Coprinopsis atramentaria (Bull.) Redhead, Vilgalys & Moncalvo, 2001
Family : Psathyrellaceae
Common names: Common ink cap, Inky cap, Tippler’s bane [En], Coprin noir d'encre [Fr], Grote kale inktzwam [Nl], Falten-Tintling [De]
Meise, BRABANT ● Belgium
Taxonomy: The common ink cap was first described by French naturalist Pierre Bulliard in 1786 as Agaricus atramentarius before being placed in the large genus Coprinus in 1838 by Elias Magnus Fries.
However, molecular analysis of DNA sequences showed that the most species belonged in the family Psathyrellaceae, distinct from the type species that belonged to the Agaricaceae. It was given its current binomial name Coprinopsis atramentaria in 2001 as a result.
Description: Measuring 3–7 cm (1.2–2.8 in) in diameter, the greyish or brownish-grey cap is initially bell-shaped, is furrowed, and later splits. The colour is more brownish in the centre of the cap, which later flattens before melting. The very crowded gills are free; they are whitish at first but rapidly turn black and easily deliquesce. The short stipe measures 7–17 cm (2.8–6.8 in) high by 1.5 cm in diameter, is grey in colour, and lacks a ring. The spore print is dark brown, and the almond-shaped spores measure 8–11 by 5–6 μm. The flesh is thin and pale grey in colour.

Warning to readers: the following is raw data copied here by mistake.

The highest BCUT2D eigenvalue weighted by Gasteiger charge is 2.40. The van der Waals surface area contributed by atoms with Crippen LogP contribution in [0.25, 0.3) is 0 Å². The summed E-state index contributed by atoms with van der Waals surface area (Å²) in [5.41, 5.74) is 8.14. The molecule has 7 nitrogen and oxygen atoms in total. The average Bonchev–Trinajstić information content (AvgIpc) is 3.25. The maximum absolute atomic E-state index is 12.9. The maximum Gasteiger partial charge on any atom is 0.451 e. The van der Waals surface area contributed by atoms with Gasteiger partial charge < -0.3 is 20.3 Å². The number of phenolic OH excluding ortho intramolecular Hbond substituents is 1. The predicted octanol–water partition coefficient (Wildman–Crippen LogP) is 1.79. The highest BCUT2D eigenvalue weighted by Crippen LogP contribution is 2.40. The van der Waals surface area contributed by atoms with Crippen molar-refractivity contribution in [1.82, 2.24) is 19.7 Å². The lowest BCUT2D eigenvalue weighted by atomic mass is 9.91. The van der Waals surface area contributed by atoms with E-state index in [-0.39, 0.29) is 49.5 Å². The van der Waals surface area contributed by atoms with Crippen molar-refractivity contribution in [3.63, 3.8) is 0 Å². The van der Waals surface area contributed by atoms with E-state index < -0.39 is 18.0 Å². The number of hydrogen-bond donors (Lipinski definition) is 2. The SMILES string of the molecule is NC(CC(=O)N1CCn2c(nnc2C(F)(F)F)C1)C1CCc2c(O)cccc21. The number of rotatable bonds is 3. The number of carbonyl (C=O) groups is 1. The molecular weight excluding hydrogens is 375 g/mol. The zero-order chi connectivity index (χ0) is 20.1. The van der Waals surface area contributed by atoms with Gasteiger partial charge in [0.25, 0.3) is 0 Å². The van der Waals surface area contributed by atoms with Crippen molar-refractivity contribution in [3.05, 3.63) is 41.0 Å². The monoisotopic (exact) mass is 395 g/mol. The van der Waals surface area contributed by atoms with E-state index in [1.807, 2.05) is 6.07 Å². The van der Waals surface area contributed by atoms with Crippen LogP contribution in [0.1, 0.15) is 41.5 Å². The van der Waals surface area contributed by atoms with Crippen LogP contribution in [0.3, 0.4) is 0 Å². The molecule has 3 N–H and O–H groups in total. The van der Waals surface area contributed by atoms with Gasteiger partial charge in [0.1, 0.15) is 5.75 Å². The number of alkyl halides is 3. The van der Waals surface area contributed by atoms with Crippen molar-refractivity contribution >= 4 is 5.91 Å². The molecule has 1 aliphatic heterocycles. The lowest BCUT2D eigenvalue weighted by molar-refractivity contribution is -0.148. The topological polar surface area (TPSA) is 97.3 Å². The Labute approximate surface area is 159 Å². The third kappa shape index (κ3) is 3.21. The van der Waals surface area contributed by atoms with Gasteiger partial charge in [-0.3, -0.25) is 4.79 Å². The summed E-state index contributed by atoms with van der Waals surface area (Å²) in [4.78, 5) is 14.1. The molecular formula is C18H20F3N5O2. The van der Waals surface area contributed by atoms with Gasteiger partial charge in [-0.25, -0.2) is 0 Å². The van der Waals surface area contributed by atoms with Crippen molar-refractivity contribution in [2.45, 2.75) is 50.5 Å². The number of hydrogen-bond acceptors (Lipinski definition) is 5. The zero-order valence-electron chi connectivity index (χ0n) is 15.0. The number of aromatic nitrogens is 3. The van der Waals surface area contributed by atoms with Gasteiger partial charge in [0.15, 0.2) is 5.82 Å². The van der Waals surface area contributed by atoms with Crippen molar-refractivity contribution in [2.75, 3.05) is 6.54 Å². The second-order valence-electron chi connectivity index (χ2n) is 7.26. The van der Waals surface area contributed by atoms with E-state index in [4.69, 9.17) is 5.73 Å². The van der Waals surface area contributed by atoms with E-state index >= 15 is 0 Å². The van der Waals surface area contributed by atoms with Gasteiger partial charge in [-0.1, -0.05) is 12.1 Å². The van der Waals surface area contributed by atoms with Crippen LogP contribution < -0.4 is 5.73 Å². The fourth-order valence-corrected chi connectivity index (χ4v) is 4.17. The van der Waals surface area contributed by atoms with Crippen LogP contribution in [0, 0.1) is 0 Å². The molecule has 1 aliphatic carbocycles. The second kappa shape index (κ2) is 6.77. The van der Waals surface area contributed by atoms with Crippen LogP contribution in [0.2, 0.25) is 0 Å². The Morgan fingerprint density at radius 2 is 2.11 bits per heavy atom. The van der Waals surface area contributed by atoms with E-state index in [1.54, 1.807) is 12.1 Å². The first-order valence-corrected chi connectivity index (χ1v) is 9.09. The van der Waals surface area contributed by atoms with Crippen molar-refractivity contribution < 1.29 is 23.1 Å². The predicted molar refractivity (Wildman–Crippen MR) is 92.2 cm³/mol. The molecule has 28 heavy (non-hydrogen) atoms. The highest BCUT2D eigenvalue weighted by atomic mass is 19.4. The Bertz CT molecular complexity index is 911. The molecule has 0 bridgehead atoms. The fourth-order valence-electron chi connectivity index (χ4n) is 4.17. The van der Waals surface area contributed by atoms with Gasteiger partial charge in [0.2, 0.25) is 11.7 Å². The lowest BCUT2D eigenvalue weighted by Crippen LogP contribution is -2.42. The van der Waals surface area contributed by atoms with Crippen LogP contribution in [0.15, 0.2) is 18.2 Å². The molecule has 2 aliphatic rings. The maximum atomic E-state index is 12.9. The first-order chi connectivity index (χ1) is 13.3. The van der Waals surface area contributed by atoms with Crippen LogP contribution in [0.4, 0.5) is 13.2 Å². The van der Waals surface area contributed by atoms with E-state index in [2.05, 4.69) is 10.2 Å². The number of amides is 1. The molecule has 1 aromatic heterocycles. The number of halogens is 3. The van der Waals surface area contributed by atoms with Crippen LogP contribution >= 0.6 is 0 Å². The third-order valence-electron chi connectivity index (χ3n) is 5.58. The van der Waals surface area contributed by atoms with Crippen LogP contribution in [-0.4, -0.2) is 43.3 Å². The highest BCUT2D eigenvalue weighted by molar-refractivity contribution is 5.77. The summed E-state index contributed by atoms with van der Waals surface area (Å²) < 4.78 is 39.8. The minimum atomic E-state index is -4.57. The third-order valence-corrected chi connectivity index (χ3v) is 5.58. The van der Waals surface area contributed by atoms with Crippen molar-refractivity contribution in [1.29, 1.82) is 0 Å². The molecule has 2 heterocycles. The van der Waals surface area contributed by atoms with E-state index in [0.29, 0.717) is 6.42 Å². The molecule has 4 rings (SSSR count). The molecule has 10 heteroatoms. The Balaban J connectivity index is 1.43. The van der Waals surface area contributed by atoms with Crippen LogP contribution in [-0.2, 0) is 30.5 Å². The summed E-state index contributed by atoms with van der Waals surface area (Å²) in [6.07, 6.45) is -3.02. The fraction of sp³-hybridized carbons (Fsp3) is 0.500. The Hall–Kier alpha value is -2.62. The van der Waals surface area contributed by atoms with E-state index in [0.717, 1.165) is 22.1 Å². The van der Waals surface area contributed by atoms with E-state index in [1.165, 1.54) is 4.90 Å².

The grey-brown cap is initially bell-shaped before opening, after which, it flattens and disintegrates. The flesh is thin and the taste mild.
Caution: It can be eaten but is poisonous when consumed with alcohol – hence another common name, tippler's bane.
Consuming Coprinopsis atramentaria within a few hours of alcohol results in a "disulfiram syndrome". Symptoms include facial reddening, nausea, vomiting, malaise agitation, palpitations and tingling in limbs, and arise five to ten minutes after consumption of alcohol.
The fungus contains a cyclopropylglutamine compound called coprine. Its active metabolite, 1-aminocyclopropanol, blocks the action of an enzyme, acetaldehyde dehydrogenase, which breaks down acetaldehyde in the body. Acetaldehyde is an intermediate metabolite of ethanol and is responsible for most symptoms of a hangover; its effect on autonomic β receptors is responsible for the vasomotor symptoms.
Biology : Clumps of mushrooms arise after rain from spring to autumn.
Habitat: Commonly in urban and disturbed habitats such as vacant lots and lawns, as well as grassy areas.
Distribution: It occurs across the Northern Hemisphere, including Europe, North America, and Asia, but has also been found in Australia and also in South Africa.
Wikipedia, Coprinopsis atramentaria